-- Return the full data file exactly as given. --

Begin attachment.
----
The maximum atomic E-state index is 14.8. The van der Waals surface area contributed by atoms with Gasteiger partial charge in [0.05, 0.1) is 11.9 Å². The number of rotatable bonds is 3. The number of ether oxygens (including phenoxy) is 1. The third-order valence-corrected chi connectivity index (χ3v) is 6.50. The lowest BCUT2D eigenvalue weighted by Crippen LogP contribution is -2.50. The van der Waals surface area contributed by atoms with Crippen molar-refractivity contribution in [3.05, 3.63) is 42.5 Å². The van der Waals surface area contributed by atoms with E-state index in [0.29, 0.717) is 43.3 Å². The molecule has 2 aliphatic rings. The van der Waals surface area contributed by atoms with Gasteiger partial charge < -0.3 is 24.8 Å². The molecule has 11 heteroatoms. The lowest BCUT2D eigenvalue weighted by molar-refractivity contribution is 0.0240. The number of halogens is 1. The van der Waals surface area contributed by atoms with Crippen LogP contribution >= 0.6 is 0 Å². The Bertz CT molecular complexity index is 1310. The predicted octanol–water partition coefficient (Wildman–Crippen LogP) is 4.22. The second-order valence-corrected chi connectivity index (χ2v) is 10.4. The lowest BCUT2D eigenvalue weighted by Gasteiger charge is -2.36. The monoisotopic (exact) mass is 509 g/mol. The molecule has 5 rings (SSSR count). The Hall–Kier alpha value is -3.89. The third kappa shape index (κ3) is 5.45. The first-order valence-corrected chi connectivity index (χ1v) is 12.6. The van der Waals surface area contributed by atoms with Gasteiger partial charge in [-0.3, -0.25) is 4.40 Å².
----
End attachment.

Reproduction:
The maximum atomic E-state index is 14.8. The van der Waals surface area contributed by atoms with Gasteiger partial charge in [0.05, 0.1) is 11.9 Å². The number of rotatable bonds is 3. The number of ether oxygens (including phenoxy) is 1. The third-order valence-corrected chi connectivity index (χ3v) is 6.50. The lowest BCUT2D eigenvalue weighted by Crippen LogP contribution is -2.50. The van der Waals surface area contributed by atoms with Crippen molar-refractivity contribution in [3.05, 3.63) is 42.5 Å². The van der Waals surface area contributed by atoms with E-state index in [0.29, 0.717) is 43.3 Å². The molecule has 2 aliphatic rings. The van der Waals surface area contributed by atoms with Gasteiger partial charge < -0.3 is 24.8 Å². The molecule has 11 heteroatoms. The lowest BCUT2D eigenvalue weighted by molar-refractivity contribution is 0.0240. The number of halogens is 1. The van der Waals surface area contributed by atoms with Crippen LogP contribution >= 0.6 is 0 Å². The Bertz CT molecular complexity index is 1310. The predicted octanol–water partition coefficient (Wildman–Crippen LogP) is 4.22. The second-order valence-corrected chi connectivity index (χ2v) is 10.4. The lowest BCUT2D eigenvalue weighted by Gasteiger charge is -2.36. The monoisotopic (exact) mass is 509 g/mol. The molecule has 5 rings (SSSR count). The Hall–Kier alpha value is -3.89. The third kappa shape index (κ3) is 5.45. The first-order valence-corrected chi connectivity index (χ1v) is 12.6. The van der Waals surface area contributed by atoms with Gasteiger partial charge in [-0.3, -0.25) is 4.40 Å².